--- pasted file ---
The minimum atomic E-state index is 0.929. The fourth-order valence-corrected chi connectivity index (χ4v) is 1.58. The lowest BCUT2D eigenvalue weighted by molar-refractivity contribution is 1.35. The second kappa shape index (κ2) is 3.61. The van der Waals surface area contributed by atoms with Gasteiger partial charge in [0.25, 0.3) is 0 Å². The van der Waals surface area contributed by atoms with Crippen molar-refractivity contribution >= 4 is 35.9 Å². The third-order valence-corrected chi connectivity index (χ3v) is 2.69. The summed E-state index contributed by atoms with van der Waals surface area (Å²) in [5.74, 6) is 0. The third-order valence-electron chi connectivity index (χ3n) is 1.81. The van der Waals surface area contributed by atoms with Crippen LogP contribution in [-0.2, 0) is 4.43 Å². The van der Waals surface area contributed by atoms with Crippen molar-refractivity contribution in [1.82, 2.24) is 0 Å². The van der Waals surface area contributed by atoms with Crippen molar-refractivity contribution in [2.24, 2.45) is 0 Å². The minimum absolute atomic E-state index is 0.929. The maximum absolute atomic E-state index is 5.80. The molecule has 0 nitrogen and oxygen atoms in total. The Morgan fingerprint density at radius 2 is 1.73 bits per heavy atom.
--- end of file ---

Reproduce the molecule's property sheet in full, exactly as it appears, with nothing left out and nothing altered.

The minimum atomic E-state index is 0.929. The fourth-order valence-corrected chi connectivity index (χ4v) is 1.58. The lowest BCUT2D eigenvalue weighted by molar-refractivity contribution is 1.35. The second kappa shape index (κ2) is 3.61. The van der Waals surface area contributed by atoms with Gasteiger partial charge in [0.25, 0.3) is 0 Å². The van der Waals surface area contributed by atoms with Crippen molar-refractivity contribution >= 4 is 35.9 Å². The third-order valence-corrected chi connectivity index (χ3v) is 2.69. The summed E-state index contributed by atoms with van der Waals surface area (Å²) in [5.74, 6) is 0. The third-order valence-electron chi connectivity index (χ3n) is 1.81. The van der Waals surface area contributed by atoms with Crippen LogP contribution in [-0.2, 0) is 4.43 Å². The van der Waals surface area contributed by atoms with Crippen molar-refractivity contribution in [1.82, 2.24) is 0 Å². The van der Waals surface area contributed by atoms with Crippen molar-refractivity contribution in [2.24, 2.45) is 0 Å². The minimum absolute atomic E-state index is 0.929. The maximum absolute atomic E-state index is 5.80. The molecule has 0 nitrogen and oxygen atoms in total. The Morgan fingerprint density at radius 2 is 1.73 bits per heavy atom.